1. ESRC Genomics Network (archive)
  2. Gengage
  3. The Human Genre Project

Genomics Forum · Events

IP Workshop I: ‘Access and Benefit Sharing’

Workshop   30.11.1999






ESRC Genomics Forum, Edinburgh

Event details



Innovation policy and industry influence on genomics research

  • Open science v. technology transfer in genomic knowledge-flows
  • Do intellectual property rights restrict innovation?
  • The role of international policy organisations in regulating genomics

By examining the driving forces in the development of genomic technologies and the role of major stakeholders who influence or control them, we can understand better the prospects for development and formulate strategies to monitor, regulate or intervene in technological development processes. This session looked at the impact of genomics innovation in the development of genomics research applications.

Participants discussed how global trends in life sciences research challenge research and development policies, with the view to assess the role of public research organisations, private sector and science and technology stakeholders. Issues debated were the role of intellectual property in forwarding research, the role of universities and scientists in driving and managing innovation, the fading tradition of open science and emerging conflicts of interest, difficulties that scientists have with gaining access to enabling technologies, shifts in academic collaborations with industry via university technology transfer agreements, their impact on the nature and levels of research investment and ways in which current regulation efficiently addresses (or does not) problems therein.

Participants discussed the ability of international organisations (WHO, UNESCO, WIPO, WTO, OECD) to inform, shape, influence or change regulatory agendas and policy drivers for research and development at global level.


Cultural, legal, social and ethical readings of technology

  • New directions in the life sciences and their implications for IPRs
  • On ‘biopiracy’ of genetic resources
  • What is ‘common heritage’ and is the notion of ‘common heritage’ uneasy with IP?
  • Expectations in commercialisation of genomics and 'sharing’ of ‘benefits’
  • The expression of values in patent opposition proceedings

Intellectual property provides incentives and opportunities for economic co-operation in a variety of regulated areas, as in pharmaceutical and agricultural goods. Co-operation is regulated to large extent through agreements and laws on biodiversity and biosafety regulations. Current about managing genomic applications are closely linked to international concerns with biological and cultural diversity and the principles of the Convention on Biological Diversity.

The impact of IP standards and their harmonisation and the obligations upon developing and least developed countries to implement those standards are key issues for significant groups, including indigenous and traditional communities, policy advisors, intellectual property researchers and non-governmental organisations. This event provided a chance to discuss whether intellectual property protection is compatible with the facilitation of social, cultural and economic development of non-industrialised countries.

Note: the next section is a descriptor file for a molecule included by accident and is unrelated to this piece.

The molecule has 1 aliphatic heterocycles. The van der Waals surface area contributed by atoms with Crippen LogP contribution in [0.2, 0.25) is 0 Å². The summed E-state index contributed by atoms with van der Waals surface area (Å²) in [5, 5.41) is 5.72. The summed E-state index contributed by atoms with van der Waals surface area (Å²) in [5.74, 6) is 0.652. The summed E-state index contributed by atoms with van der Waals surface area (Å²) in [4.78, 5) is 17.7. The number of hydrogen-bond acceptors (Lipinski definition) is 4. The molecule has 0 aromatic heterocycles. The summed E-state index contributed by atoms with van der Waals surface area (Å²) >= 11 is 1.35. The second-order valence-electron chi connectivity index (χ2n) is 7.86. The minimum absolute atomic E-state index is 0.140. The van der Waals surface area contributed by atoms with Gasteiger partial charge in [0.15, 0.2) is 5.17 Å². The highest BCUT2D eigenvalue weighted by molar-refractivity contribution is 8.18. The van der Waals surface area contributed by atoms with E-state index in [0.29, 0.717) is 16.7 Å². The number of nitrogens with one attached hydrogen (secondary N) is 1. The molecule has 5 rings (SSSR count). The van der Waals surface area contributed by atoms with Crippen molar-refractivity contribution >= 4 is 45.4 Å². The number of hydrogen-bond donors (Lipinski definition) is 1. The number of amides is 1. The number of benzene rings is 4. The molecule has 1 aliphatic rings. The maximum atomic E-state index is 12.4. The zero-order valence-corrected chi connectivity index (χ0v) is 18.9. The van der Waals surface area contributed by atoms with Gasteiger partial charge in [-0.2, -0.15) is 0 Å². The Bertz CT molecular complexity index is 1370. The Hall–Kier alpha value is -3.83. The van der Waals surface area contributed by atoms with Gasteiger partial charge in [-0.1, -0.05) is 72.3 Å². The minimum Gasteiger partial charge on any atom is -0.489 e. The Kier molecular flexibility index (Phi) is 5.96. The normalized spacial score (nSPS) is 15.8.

Participants discussed the impact of ‘bio-colonialism’, ‘bio-prospecting’ or ‘biopiracy’ and further examined the impact of globalisation, management of genomic knowledge on collaborative mechanisms and integrated innovation strategies for research. It proved vital to analyse the meaning and concept of ‘benefits’, whether framed in ‘development terms’ or ‘health terms’ or ‘profit terms’, as these emerge in current debates about participation in innovative research.

The Human Genome Organisation Ethics Committee provided a definition in their 2000 statement on benefit sharing, that ‘…a benefit is a good that contributes to the well being of an individual and/or a given community (e.g. by region, tribe, disease-group…); benefits transcend avoidance of harm (non-maleficence) in so far as they promote the welfare of an individual and/or a community... thus, a benefit is not identical with profit in the monetary or economic sense…; determining a benefit depends on needs, values, priorities and cultural expectations…’. Are health and wealth benefits mutually exclusive? To what extent are these concepts linked with how people view their contribution or participation to genomic-related research? And, how do people perceive benefits in relation to commercial profit, especially within different cultural settings, contexts and readings of new technologies?

The discussion focussed on how the potential for commercialisation shapes governance on human research participation. Examples were drawn from current international discussions on benefit sharing in human genetics, the implications for consent, intellectual property management and sharing of benefits in research biobanks.


Recent collaborative initiatives in genomics and intellectual property

  • The role of interdisciplinary collaborations in intellectual property and genomics
  • Intellectual property, genes and ethics in comparative perspective

The value and role of alternative and collaborative models in the regulation of research incentives and protections of participation in research were discussed. It was judged important to understand the role of current initiatives and protective mechanisms in genomics such as open source collaborations for open practices in the life sciences and initiatives in forming genomic patent pools. In discussing ways that could enhance swift availability of essential medicines for public health while keeping patent and licence costs low, it was discussed that it is necessary to assess whether collaborative mechanisms can create opportunities to change practices within intellectual property systems.

Further details